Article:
Loading ...
Sorry, an error occurred while loading the content.

47547RE: [FH] Zeke starting Furosemide

Expand Messages
  • Mary Sue Rubin
    Mar 21, 2013
      Janette,



      I'm glad you asked that question. There is so much I still have to learn
      about my cat's heart failure.



      What I've read relating to human use of this drug is that combined the two
      can contribute to lowering blood pressure more than benazepril alone. My cat
      has been on both for about 8 weeks. Her blood pressure has been staying
      around 80, which is considered normal, though a little low for my comfort. I
      get her BP checked every 6-8 weeks or so when I get repeat blood work done.




      This I found on the Marvista site and relates specifically to cats

      :

      "Benazepril is commonly used in combination with diuretics, especially
      furosemide <http://www.marvistavet.com/html/body_furosemide.html> . In this
      situation, monitoring kidney parameters is especially important as both
      these medications serve to decrease blood supply to the kidney as they
      support the heart. Should a heart failure crisis occur while a patient is on
      these two medications, it will become necessary to rely on the diuretic to
      resolve the crisis. High doses of diuretic are typically needed. This can
      potentially lead to kidney failure though there is no alternative when the
      heart is failing."

      "In heart failure patients, when benazepril is commonly given in conjunction
      with a diuretic (like furosemide), kidney parameters (BUN and Creatinine)
      should be measured prior to benazepril use, again 3-7 days after benazepril
      therapy has started, and periodically thereafter. Kidney function should
      also be rechecked after any dose change in the heart failure patient."

      "Benazepril is used in the treatment of high blood pressure
      <http://www.marvistavet.com/html/body_high_blood_pressure.html> , in the
      treatment of congestive heart failure, and in the treatment of renal
      (kidney) protein-loss (such as glomerulonephritis). In the cat, amlodipine
      <http://www.marvistavet.com/html/body_amlodipine_besylate.html> is felt to
      have more reliable effect in treating high blood pressure but if the cat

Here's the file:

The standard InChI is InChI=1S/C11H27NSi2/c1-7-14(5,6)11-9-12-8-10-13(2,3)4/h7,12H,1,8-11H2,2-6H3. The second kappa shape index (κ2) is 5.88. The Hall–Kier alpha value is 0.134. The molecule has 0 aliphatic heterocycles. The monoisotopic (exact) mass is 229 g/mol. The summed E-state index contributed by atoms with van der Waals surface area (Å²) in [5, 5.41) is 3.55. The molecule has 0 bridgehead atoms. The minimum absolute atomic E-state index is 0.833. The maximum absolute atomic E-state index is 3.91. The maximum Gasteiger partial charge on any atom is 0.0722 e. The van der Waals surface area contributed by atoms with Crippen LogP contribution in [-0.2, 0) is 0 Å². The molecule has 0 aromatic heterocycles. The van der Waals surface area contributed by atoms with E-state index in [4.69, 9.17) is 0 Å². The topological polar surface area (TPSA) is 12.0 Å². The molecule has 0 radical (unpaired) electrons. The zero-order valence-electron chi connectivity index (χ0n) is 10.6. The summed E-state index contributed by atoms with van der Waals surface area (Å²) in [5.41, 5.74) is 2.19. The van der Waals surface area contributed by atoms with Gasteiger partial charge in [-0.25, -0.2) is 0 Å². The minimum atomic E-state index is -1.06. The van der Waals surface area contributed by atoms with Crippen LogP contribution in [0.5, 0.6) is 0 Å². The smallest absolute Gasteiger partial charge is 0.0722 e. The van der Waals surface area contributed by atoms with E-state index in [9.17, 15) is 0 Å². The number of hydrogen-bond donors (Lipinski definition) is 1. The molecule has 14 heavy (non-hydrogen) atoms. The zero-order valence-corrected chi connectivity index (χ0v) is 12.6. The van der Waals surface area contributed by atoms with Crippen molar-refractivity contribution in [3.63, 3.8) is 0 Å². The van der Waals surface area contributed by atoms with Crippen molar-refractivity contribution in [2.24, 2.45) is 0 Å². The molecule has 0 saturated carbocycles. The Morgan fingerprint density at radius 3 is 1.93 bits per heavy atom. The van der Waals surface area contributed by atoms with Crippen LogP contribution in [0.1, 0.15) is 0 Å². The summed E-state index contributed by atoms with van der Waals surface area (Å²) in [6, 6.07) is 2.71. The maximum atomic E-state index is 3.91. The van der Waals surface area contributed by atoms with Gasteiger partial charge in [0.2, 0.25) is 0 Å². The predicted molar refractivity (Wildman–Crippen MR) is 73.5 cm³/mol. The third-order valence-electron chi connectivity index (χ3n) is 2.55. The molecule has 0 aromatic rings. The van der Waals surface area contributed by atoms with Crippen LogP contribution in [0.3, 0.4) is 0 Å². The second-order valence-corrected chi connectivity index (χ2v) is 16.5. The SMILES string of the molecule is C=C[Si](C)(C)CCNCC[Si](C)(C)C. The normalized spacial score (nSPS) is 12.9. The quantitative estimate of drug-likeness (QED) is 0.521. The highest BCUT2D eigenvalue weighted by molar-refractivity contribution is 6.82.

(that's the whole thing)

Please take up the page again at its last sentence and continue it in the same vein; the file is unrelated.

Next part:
also has renal protein-loss, then benazapril is generally preferred."

      I'm going to ask the cardiologist about amlodipine, though I'm guessing
      there is a good reason he prescribed benazepril instead. One of my other
      cats has been taking amlodipine for high blood pressure for several years
      with no apparent ill effects. She has idiopathic retinal detachment. Causing
      blindness. I am now a proponent of having BP checked periodically on all
      cats over the age of eight. Her retinal detachment could have been avoided.

      You should be checking breaths per minute. My cardiologist said 14-16 is
      great which is where my cat has been. She was around 20 after starting her
      meds. Once it gets close to 30 there is a crisis. It also partly depends on
      what the individual cats' normal BPM is. I certainly didn't know that for my
      cat. The guideline is to count breathes in a 15 second interval and then
      multiply by 4. I feel that counting for 30 and multiplying by 2 or counting
      for 60 seconds is more accurate. The cat should be at rest preferably
      sleeping. I do this when my cat is curled up in my lap while I am reading.

      I hope this helps. I'm sure those with more experience have plenty more to
      offer.

      Mary Sue

      From: feline-heart@yahoogroups.com [mailto:feline-heart@yahoogroups.com] On
      Behalf Of Janette
      Sent: Thursday, March 21, 2013 1:33 PM
      To: feline-heart@yahoogroups.com
      Subject: [FH] Zeke starting Furosemide



      staring him on Furosemide. I noticed on the leaflett I got with the meds
      that it can have an interaction with benazepril - which Zeke is on. Is there
      a better diuretic that I should discuss with the vet? She said he's not in
      congestive heart failure and will start progressivly declining. Any
      particular things I should be watching for? Only thing she mentionted to me
      was if he's open mouth breathing - he would need to go in and get put on
      oxygen.

      Janette





      [Non-text portions of this message have been removed]
    • Show all 6 messages in this topic